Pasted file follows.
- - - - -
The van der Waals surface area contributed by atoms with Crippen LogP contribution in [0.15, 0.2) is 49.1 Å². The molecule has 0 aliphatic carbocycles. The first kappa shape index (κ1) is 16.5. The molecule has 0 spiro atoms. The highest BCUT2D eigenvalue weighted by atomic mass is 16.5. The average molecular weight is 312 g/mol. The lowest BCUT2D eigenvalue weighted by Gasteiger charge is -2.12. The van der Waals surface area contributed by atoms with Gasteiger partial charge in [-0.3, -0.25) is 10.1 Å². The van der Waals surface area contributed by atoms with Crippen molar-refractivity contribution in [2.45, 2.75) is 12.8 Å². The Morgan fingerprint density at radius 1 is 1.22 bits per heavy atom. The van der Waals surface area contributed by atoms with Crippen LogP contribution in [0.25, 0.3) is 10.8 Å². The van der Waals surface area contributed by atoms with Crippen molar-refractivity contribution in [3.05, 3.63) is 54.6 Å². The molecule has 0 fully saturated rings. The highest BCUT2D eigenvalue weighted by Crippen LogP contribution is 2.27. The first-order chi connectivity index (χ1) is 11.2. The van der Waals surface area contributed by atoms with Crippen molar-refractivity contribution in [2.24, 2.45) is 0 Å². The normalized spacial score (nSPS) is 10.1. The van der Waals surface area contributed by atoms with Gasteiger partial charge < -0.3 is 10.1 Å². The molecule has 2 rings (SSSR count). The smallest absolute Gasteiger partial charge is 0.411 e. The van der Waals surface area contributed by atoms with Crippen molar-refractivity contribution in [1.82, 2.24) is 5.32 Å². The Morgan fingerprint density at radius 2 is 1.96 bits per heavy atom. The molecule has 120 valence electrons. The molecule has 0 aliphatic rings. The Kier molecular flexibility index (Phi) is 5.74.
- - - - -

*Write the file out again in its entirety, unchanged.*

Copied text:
The van der Waals surface area contributed by atoms with Crippen LogP contribution in [0.15, 0.2) is 49.1 Å². The molecule has 0 aliphatic carbocycles. The first kappa shape index (κ1) is 16.5. The molecule has 0 spiro atoms. The highest BCUT2D eigenvalue weighted by atomic mass is 16.5. The average molecular weight is 312 g/mol. The lowest BCUT2D eigenvalue weighted by Gasteiger charge is -2.12. The van der Waals surface area contributed by atoms with Gasteiger partial charge in [-0.3, -0.25) is 10.1 Å². The van der Waals surface area contributed by atoms with Crippen molar-refractivity contribution in [2.45, 2.75) is 12.8 Å². The Morgan fingerprint density at radius 1 is 1.22 bits per heavy atom. The van der Waals surface area contributed by atoms with Crippen LogP contribution in [0.25, 0.3) is 10.8 Å². The van der Waals surface area contributed by atoms with Crippen molar-refractivity contribution in [3.05, 3.63) is 54.6 Å². The molecule has 0 fully saturated rings. The highest BCUT2D eigenvalue weighted by Crippen LogP contribution is 2.27. The first-order chi connectivity index (χ1) is 11.2. The van der Waals surface area contributed by atoms with Crippen molar-refractivity contribution in [2.24, 2.45) is 0 Å². The normalized spacial score (nSPS) is 10.1. The van der Waals surface area contributed by atoms with Gasteiger partial charge < -0.3 is 10.1 Å². The molecule has 2 rings (SSSR count). The smallest absolute Gasteiger partial charge is 0.411 e. The van der Waals surface area contributed by atoms with Crippen molar-refractivity contribution in [1.82, 2.24) is 5.32 Å². The Morgan fingerprint density at radius 2 is 1.96 bits per heavy atom. The molecule has 120 valence electrons. The molecule has 0 aliphatic rings. The Kier molecular flexibility index (Phi) is 5.74.